Russia must give a reason for the nerve agent it developed in the 1970s being used on British soil – or face action, the Prime Minister has warned.

Theresa May addressed the House of Commons about the poisoning of former spy Sergei Skripal and his daughter Yulia in Salisbury on Sunday 4 March.

Mrs May confirmed the pair had been hit with Novichok, which refers to a string of chemical weapons developed in Russia from the 1970s onwards, and said it was highly likely Russia was involved.

:: Novichok nerve agent: What exactly is it?

She said: Based on the positive identification of this chemical agent by world-leading experts at the Defence Science and Technology Laboratory at Porton Down; our knowledge that Russia has previously produced this agent and would still be capable of doing so; Russia’s record of conducting state-sponsored assassinations; and our assessment that Russia views some defectors as legitimate targets for assassinations; the Government has concluded that it is highly likely that Russia was responsible for the act against Sergei and Yulia Skripal.

Mrs May said the substance must either have been used in a state attack, or have got into the hands of an individual, in which case Russia had lost control of the agent.

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She added: The Foreign Secretary has summoned the Russian Ambassador to the Foreign and Commonwealth Office and asked him to explain which of these two possibilities it is – and therefore to account for how this Russian-produced nerve agent could have been deployed in Salisbury against Mr Skripal and his daughter.

My Right Honourable Friend has stated to the Ambassador that the Russian Federation must immediately provide full and complete disclosure of the Novichok programme to the Organisation for the Prohibition of Chemical Weapons.

And he has requested the Russian Government’s response by the end of tomorrow.

:: Spy poisoning: Diners told to wash possessions but health bosses insist risk ‘very low’

The response by Russia will be considered on Wednesday, when Mrs May will give a statement on the range of options available.

Before Mrs May had left the chamber, the Russian Foreign Ministry had called her speech a circus show and said it was a provocation.

Since the Commons address, Home Secretary Amber Rudd has confirmed she will chair a Cobra meeting at 11.30am on Tuesday, following a Cabinet meeting.

Labour leader Jeremy Corbyn came under fire from his own benches after his response to Mrs May’s address.

His Labour colleague Mike Gapes notably declared all MPs must stand together, as he branded the poisoning an act of terrorism.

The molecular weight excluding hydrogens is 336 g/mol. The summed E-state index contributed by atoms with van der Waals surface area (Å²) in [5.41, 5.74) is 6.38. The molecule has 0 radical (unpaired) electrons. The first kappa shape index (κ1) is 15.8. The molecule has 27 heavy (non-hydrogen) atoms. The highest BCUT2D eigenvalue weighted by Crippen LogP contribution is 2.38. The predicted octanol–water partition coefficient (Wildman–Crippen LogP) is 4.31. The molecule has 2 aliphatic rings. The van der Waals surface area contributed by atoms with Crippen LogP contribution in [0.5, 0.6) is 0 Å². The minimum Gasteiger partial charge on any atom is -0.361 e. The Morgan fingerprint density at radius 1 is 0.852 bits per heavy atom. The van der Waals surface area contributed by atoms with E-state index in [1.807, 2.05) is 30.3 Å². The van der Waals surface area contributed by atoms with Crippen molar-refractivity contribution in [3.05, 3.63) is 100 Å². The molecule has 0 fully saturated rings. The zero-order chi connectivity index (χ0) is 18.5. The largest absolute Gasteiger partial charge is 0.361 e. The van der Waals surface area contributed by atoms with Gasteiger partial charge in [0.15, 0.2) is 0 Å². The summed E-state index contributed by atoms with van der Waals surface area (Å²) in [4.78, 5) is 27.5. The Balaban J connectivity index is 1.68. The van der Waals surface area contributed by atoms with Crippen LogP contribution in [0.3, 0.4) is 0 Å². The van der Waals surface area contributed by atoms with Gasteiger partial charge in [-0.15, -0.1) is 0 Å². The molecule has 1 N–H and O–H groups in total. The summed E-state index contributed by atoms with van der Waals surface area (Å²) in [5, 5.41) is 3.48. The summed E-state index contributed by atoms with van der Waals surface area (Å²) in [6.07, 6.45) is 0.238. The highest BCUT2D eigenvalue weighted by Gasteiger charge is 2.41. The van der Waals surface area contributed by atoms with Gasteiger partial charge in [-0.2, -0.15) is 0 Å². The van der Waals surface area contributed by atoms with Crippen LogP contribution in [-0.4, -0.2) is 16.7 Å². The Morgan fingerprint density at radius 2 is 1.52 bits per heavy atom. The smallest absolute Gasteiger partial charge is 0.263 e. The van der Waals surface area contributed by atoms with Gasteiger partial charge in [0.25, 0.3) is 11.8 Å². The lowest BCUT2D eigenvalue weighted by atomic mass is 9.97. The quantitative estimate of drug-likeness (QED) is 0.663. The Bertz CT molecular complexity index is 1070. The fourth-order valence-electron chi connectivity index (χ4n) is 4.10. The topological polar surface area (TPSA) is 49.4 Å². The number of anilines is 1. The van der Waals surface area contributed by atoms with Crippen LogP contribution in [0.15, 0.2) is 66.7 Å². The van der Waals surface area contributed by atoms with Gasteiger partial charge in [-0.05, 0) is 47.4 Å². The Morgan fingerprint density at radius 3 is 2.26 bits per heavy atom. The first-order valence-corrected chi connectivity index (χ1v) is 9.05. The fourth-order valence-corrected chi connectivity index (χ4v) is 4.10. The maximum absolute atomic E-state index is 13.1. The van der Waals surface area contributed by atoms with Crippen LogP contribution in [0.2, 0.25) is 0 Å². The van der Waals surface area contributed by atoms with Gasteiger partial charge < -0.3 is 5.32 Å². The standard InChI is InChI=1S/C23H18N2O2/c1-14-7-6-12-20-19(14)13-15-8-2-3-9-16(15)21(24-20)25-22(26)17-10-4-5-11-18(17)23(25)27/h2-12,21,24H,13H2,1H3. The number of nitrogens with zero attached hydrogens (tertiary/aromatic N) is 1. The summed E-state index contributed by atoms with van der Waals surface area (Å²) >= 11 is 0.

In Salisbury, a Sainsbury’s car park close to the bench where the pair were found collapsed on 4 March was cordoned off, with reports from shoppers that a car was to be removed.

Boards were erected to prevent the public seeing into the area.

Six miles away, in Winterslow, a vehicle recovery van was removed by police. It is believed to be one used to remove Mr Skripal’s BMW a number of days ago.

:: What can Theresa May do about Russia?

Tensions are high in Salisbury, where many feel they are not being given enough information quickly enough to understand what is going on. Officials have said there is low concern for public health.

Alexey Navalny, leader of the opposition in Russia, who is banned from standing against Vladimir Putin, tweeted: What British sanctions in response to the (attempted) murder of Skripalja (if Russia’s involvement is proved) would be very effective and supported by public opinion within Russia?

The answer consists of three surnames: Abramovich, Usmanov, Shuvalov.

The White House responded by calling the attack an outrage, while Downing Street revealed Mrs May had spoken to Emmanuel Macron on Monday night, and he condemned the attack.

US Secretary of State Rex Tillerson said: We have full confidence in the UK’s investigation and its assessment that Russia was likely responsible for the nerve agent attack that took place in Salisbury last week.

Those responsible – both those who committed the crime and those who ordered it – must face appropriately serious consequences.

We stand in solidarity with our allies in the United Kingdom and will continue to co-ordinate closely our responses.

NATO Secretary General Jens Stoltenberg said: The use of any nerve agent is horrendous and completely unacceptable.

The UK is a highly valued ally, and this incident is of great concern to NATO.

(c) Sky News 2018: Deadline set for Russia as PM says it is ‘highly likely’ behind Salisbury poisoning